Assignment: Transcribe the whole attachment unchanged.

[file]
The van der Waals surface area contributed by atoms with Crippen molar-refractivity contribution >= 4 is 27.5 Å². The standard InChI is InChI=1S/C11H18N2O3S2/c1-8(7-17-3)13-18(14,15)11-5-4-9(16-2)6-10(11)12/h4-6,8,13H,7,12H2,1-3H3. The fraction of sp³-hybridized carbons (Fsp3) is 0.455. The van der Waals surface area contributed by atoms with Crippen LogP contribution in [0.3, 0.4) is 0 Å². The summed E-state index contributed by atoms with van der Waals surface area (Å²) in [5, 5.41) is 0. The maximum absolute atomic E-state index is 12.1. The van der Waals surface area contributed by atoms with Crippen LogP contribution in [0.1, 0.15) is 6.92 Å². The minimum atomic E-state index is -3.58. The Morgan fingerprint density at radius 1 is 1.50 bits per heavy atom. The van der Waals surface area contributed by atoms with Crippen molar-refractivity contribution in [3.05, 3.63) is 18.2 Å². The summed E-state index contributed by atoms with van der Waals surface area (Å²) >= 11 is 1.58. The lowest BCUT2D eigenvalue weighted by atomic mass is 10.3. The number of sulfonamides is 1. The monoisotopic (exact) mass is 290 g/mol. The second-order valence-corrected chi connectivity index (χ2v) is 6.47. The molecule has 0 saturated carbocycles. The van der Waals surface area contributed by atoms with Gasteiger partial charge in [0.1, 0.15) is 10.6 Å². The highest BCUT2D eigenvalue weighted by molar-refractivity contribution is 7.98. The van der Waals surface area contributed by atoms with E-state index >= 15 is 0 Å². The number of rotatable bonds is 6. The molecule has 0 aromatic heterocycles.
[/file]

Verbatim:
The van der Waals surface area contributed by atoms with Crippen molar-refractivity contribution >= 4 is 27.5 Å². The standard InChI is InChI=1S/C11H18N2O3S2/c1-8(7-17-3)13-18(14,15)11-5-4-9(16-2)6-10(11)12/h4-6,8,13H,7,12H2,1-3H3. The fraction of sp³-hybridized carbons (Fsp3) is 0.455. The van der Waals surface area contributed by atoms with Crippen LogP contribution in [0.3, 0.4) is 0 Å². The summed E-state index contributed by atoms with van der Waals surface area (Å²) in [5, 5.41) is 0. The maximum absolute atomic E-state index is 12.1. The van der Waals surface area contributed by atoms with Crippen LogP contribution in [0.1, 0.15) is 6.92 Å². The minimum atomic E-state index is -3.58. The Morgan fingerprint density at radius 1 is 1.50 bits per heavy atom. The van der Waals surface area contributed by atoms with Crippen molar-refractivity contribution in [3.05, 3.63) is 18.2 Å². The summed E-state index contributed by atoms with van der Waals surface area (Å²) >= 11 is 1.58. The lowest BCUT2D eigenvalue weighted by atomic mass is 10.3. The number of sulfonamides is 1. The monoisotopic (exact) mass is 290 g/mol. The second-order valence-corrected chi connectivity index (χ2v) is 6.47. The molecule has 0 saturated carbocycles. The van der Waals surface area contributed by atoms with Gasteiger partial charge in [0.1, 0.15) is 10.6 Å². The highest BCUT2D eigenvalue weighted by molar-refractivity contribution is 7.98. The van der Waals surface area contributed by atoms with E-state index >= 15 is 0 Å². The number of rotatable bonds is 6. The molecule has 0 aromatic heterocycles.